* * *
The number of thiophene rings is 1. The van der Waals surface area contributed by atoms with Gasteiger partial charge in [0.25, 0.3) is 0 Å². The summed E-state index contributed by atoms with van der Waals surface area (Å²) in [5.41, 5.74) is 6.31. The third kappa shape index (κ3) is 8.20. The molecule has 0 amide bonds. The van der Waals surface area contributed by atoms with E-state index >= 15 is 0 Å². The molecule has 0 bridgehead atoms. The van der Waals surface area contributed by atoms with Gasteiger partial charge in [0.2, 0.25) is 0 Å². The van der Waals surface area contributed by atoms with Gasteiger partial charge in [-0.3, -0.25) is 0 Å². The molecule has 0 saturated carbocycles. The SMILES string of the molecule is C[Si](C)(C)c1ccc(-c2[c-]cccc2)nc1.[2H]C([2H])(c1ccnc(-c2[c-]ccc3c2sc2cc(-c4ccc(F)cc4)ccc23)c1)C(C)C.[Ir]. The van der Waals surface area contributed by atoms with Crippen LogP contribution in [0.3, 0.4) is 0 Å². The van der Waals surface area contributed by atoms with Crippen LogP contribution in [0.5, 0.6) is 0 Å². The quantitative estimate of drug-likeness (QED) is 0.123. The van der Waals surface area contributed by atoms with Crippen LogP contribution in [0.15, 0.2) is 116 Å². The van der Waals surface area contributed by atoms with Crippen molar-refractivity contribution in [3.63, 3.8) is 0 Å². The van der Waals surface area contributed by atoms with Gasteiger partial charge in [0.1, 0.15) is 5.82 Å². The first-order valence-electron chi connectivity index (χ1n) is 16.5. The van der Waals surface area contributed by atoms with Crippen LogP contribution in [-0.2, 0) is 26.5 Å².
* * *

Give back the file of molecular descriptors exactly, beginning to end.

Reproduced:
The number of thiophene rings is 1. The van der Waals surface area contributed by atoms with Gasteiger partial charge in [0.25, 0.3) is 0 Å². The summed E-state index contributed by atoms with van der Waals surface area (Å²) in [5.41, 5.74) is 6.31. The third kappa shape index (κ3) is 8.20. The molecule has 0 amide bonds. The van der Waals surface area contributed by atoms with E-state index >= 15 is 0 Å². The molecule has 0 bridgehead atoms. The van der Waals surface area contributed by atoms with Gasteiger partial charge in [0.2, 0.25) is 0 Å². The van der Waals surface area contributed by atoms with Gasteiger partial charge in [-0.3, -0.25) is 0 Å². The molecule has 0 saturated carbocycles. The SMILES string of the molecule is C[Si](C)(C)c1ccc(-c2[c-]cccc2)nc1.[2H]C([2H])(c1ccnc(-c2[c-]ccc3c2sc2cc(-c4ccc(F)cc4)ccc23)c1)C(C)C.[Ir]. The van der Waals surface area contributed by atoms with Crippen LogP contribution in [0.3, 0.4) is 0 Å². The van der Waals surface area contributed by atoms with Crippen LogP contribution in [0.5, 0.6) is 0 Å². The quantitative estimate of drug-likeness (QED) is 0.123. The van der Waals surface area contributed by atoms with Crippen LogP contribution in [0.15, 0.2) is 116 Å². The van der Waals surface area contributed by atoms with Crippen molar-refractivity contribution in [3.63, 3.8) is 0 Å². The van der Waals surface area contributed by atoms with Gasteiger partial charge in [0.1, 0.15) is 5.82 Å². The first-order valence-electron chi connectivity index (χ1n) is 16.5. The van der Waals surface area contributed by atoms with Crippen LogP contribution in [-0.2, 0) is 26.5 Å².